Art of Accounting: You made it!?
By the time you read this, tax season should be over. I’ve heard from many colleagues that tax season was not good. I was given a lot of reasons, but here are some things that could have prevented or mitigated some of the problems:
- Train staff better.
- Supervise staff better.
- Use more organized procedures.
- Insist that procedures are followed.
- Push some work into the previous November or December, or even earlier.
- Add some extra staff.
- Don’t start overtime until absolutely necessary. This conserves the energy and pushes the overtime to the really busy period.
- Let the week after March 15 be a lower overtime period, providing a breather and then ask staff to work harder and longer hours until April 15.
- Pay staff for overtime in the next paycheck rather than paying a tax season “bonus” sometime after tax season ends. This provides an instant gratification to staff and their families with the extra take home pay that a vague future bonus cannot.
- Get all of the partners on the same page regarding interactions with staff, following procedures, responsiveness to staff questions, and following up with clients.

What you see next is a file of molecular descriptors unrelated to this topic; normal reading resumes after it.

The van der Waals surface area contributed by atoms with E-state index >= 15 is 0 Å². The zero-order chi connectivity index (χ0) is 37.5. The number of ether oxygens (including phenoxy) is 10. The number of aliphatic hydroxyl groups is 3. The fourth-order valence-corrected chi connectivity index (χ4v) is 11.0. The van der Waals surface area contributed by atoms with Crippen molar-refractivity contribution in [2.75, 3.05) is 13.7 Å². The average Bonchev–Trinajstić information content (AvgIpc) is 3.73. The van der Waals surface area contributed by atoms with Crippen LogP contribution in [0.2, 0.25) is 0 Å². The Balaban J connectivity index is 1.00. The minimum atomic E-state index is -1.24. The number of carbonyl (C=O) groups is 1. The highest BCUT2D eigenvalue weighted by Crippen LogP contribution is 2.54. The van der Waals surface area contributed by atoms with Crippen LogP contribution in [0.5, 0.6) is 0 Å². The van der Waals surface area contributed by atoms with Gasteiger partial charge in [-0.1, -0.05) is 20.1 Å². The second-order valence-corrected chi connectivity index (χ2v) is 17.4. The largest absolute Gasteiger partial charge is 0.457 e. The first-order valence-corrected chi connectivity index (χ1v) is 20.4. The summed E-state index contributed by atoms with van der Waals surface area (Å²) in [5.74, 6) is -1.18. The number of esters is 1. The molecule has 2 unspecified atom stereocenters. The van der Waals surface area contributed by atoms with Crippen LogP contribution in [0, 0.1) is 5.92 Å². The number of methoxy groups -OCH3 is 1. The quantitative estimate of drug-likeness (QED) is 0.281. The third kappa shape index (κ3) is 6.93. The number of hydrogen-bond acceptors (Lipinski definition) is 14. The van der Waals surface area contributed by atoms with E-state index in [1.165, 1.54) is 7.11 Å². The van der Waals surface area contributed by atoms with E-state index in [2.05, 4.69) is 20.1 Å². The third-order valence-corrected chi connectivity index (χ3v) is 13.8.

Some of these are like a broken record and keep reappearing. If you’ve read this before, and tax season wasn’t fun, then maybe you should start with some changes. Do not hesitate to contact me at email@example.com with your practice management issues or questions.
Edward Mendlowitz, CPA, is partner at WithumSmith+Brown, PC, CPAs. He is on the Accounting Today Top 100 Influential People List. He is the author of 24 books, including “How to Review Tax Returns,” co-written with Andrew D. Mendlowitz, and “Managing Your Tax Season, Third Edition.” Ed also writes a twice-a-week blog addressing issues that clients have at www.partners-network.com along with the Pay-Less-Tax Man blog for Bottom Line. Ed is an adjunct professor in the MBA program at Fairleigh Dickinson University teaching end user applications of financial statements. Art of Accounting is a continuing series where Ed shares autobiographical experiences with tips that he hopes can be adopted by his colleagues. Ed welcomes practice management questions and can be reached at (732) 743-4582 or firstname.lastname@example.org.